Thursday, February 23, 2006


Harmonica Frank Floyd, Rockin' Chair Daddy.
Kenneth Banks, High.

Sam Phillips had finally found what he wanted. It had happened just in time: the blues musicians who Phillips had been recording since 1950 were getting difficult to sign--with growing demand for R&B records from teenagers, inculcated into the music by DJs like Alan Freed, suddenly the obscure and penny-ante business of taping blues artists was becoming competitive and lucrative. By 1954, Phillips had been in legal brawls with larger labels, had watched his most established artists (like Junior Parker, who broke his Sun contract to sign with Duke) fly away and realized that, lacking the budget of an Atlantic or Chess, he was going to be consigned to the minor leagues.

Then, of course, came Sun 209, "That's All Right"/"Blue Moon of Kentucky", in July, and Sun 210, "Good Rockin' Tonight/"I Don't Care If the Sun Don't Shine", in September. Having at last hit a vein of gold, Phillips greatly curtailed his recording sessions so that he could market and promote Elvis Presley.

So Sun blues records became increasingly rare--by 1956, they were all but extinct. One of the last examples of the wild, guttural blues Phillips had routinely captured on disc for four years was Kenneth Banks' "High"--a vulgar, honking glorification of getting rocked to the gills, featuring some psychotic guitar work by Pat Hare (he of "I'm Gonna Murder My Baby" infamy). And "High", like many Sun blues recorded in the mid-'50s, was never released.

As the Sun Records: Blues Years set puts it, Banks is "another blank ledger in the filing cabinet of blues biography." Little is known about the man, other than he was a regular bassist on Sun sessions. "High", recorded on January 8, 1954, featured Mose Vinson on piano and Houston Stokes on drums. Find here.

And when Phillips began recording again in earnest, he focused more on country music--particularly wild, jet-age hillbilly bop. Soon enough would come Perkins, Cash, Orbison and the Killer.

However, Phillips' first attempt to find this sort of country-fried rock & roll had been in 1951, when he recorded an intinerant singer/harmonica player named Frank Floyd. Floyd, born in Toccopola, Mississippi in 1908, had bummed around the country for 40 years, working odd jobs, playing in medicine shows, woodman halls, and on street corners. (Much of the information on Floyd comes from Greil Marcus' Mystery Train.)

Who knows how Floyd and Phillips found each other, but in '51, Phillips was hungry for something he could barely define. "Gimme something different," Phillips told Floyd in the little studio on Union Ave. "Gimme something unique." Phillips passed on the tracks that came out of the session to Chess Records, which released some sides that utterly flopped. This was odd, screeching, simply weird music that no one wanted to hear--the Floyd singles could have been slipped in among the host of scratchy 1920s sides that Harry Smith would collect the following year on his American Folk Music anthology, and none would have been the wiser.

In spring 1954, Phillips and Floyd tried again. The result--Sun 205, "The Great Medical Menagerist"/"Rockin' Chair Daddy", was Phillips' first true rock & roll single, a boast sung by a wild 46-year old man who likely would have scared the hell out of most of the teenagers who bought the record.

Well I never went to college

And I never went to school

So when it comes to rockin'

I'm a rockin' fool!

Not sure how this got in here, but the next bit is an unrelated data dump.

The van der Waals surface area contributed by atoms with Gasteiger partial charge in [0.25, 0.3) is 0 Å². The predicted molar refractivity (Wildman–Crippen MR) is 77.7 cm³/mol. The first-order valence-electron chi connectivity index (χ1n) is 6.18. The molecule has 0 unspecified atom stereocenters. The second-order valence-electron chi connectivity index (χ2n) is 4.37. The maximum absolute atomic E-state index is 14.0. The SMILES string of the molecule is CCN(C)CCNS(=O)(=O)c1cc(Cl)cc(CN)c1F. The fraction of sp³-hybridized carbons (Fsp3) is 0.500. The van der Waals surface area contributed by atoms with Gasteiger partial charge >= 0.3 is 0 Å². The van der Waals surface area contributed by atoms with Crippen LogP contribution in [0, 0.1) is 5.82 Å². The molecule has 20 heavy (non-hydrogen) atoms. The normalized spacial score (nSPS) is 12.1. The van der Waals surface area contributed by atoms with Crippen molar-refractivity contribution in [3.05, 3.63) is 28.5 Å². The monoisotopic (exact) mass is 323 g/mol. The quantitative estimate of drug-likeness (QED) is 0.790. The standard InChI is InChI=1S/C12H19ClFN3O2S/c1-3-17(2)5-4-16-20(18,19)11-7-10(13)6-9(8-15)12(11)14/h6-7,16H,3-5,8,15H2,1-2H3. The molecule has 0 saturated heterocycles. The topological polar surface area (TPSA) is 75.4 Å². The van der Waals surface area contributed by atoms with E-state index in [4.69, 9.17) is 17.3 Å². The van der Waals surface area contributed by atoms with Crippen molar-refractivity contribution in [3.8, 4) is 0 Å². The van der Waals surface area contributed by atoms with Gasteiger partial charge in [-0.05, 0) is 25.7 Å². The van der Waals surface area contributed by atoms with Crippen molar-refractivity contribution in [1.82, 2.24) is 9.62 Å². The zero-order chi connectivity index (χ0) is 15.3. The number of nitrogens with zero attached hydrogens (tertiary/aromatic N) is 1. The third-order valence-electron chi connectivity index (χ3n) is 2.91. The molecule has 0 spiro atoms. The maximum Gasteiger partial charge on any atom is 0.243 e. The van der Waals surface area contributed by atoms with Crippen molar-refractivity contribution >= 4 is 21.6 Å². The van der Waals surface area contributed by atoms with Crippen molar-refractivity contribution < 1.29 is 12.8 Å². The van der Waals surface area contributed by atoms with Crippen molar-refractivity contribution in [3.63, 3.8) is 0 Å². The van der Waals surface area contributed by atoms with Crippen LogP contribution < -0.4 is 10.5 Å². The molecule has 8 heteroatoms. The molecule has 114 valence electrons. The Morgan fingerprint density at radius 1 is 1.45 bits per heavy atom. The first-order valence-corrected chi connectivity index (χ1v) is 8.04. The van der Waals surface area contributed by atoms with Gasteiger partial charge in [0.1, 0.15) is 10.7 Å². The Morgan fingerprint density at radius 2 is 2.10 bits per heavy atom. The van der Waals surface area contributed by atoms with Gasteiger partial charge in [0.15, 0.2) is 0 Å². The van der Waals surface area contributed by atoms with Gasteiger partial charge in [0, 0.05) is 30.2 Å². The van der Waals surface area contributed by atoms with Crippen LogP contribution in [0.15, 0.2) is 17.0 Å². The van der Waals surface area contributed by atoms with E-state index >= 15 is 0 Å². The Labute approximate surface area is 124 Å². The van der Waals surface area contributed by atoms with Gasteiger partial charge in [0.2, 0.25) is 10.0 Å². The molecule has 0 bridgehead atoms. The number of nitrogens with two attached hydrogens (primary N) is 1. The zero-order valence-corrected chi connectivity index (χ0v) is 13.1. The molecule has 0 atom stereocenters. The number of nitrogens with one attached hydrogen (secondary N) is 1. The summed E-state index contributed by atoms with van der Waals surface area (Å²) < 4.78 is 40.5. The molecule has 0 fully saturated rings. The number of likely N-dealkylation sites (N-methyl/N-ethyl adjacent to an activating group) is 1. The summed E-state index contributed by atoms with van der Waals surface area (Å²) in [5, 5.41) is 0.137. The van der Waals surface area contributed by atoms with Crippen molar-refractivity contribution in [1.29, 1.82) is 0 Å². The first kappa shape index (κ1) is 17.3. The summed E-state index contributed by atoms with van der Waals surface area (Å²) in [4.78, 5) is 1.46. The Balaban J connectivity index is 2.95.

"Rockin' Chair Daddy" is on Sun Years Vol. 1.

In September '54, one of the greatest bits of American humor ever published (in my opinion, of course) appeared in Mad magazine (issue #16). Called "Restaurant!", it was drawn by the brilliant Will Elder, the Brueghel of comic books, and detailed a hapless family's attempt to get served at a overcrowded chow-mein restaurant, with so much bizarre detail crammed into the margins and backgrounds that ten or twenty reads are needed to get all of it in. I first came across it in The Bedside Mad, one of the best anthologies of the early Mad days, and it's been making me laugh for over 25 years.

Bonus Round

Today's my birthday, so here are some tracks reflecting my state of mind:

The Pretenders, Middle of the Road.
Traveling Wilburys, End of the Line.

"Maybe somewhere down the road aways/You'll think of me and wonder where I am these days. " RIP Roy and George. And to the rest of you, happy weekend.

Tuesday, February 21, 2006


Ruth Brown, Oh What a Dream.
Patti Page, Oh What a Dream.
LaVern Baker, Tomorrow Night.
Elvis Presley, Tomorrow Night.

The fecund period of pop music between the mid-'50s and the mid-'60s was marked, among a host of other things, by the courtship and intermingling between "black" and "white" musical styles, something that, while it had been present in pop since the 1920s, had never before been achieved on such a massive and popular scale, much to the ire of racists and bewilderment of radio programmers.

Take Chuck Willis' "Oh What a Dream", featured here in two 1954 versions--one by Ruth Brown, the soul queen of Atlantic Records, and the other by Patti Page, the poster girl for '50s mainstream pop vapidity. Yet even while Willis wrote the song especially for Brown, there isn't that much difference between the two takes--Page's version swings far more than you'd imagine, with a piano riff straight out of New Orleans R&B, while Brown's, though she offers a richer vocal (in my opinion), is fairly stately.

And "Tomorrow Night" has an even more mixed pedigree. Composed by the Broadway songwriters Sam Coslow and Will Grosz in the late 1930s, it first became a standard for big bands, such as Ozzie Nelson (of "Ozzie and Harriet" fame) and Horace Heidt; then converted into early R&B by the Ink Spots and Lonnie Johnson. In 1954, there were two distinctive takes--one by LaVern Baker, in a rich, lavish pop production with Ink Spot-like backing vocals and even a 4-bar saxophone solo. And then, from Sun Studio, another take by Elvis Presley, in which the song is reduced to its sinews.

"Oh What a Dream": Page's version, which was a top 10 pop hit, is a bit hard to find on CD (those who want to spend $100 on Page, go here); Brown's, recorded on May 7, 1954, was released as Atlantic 1036 (find here).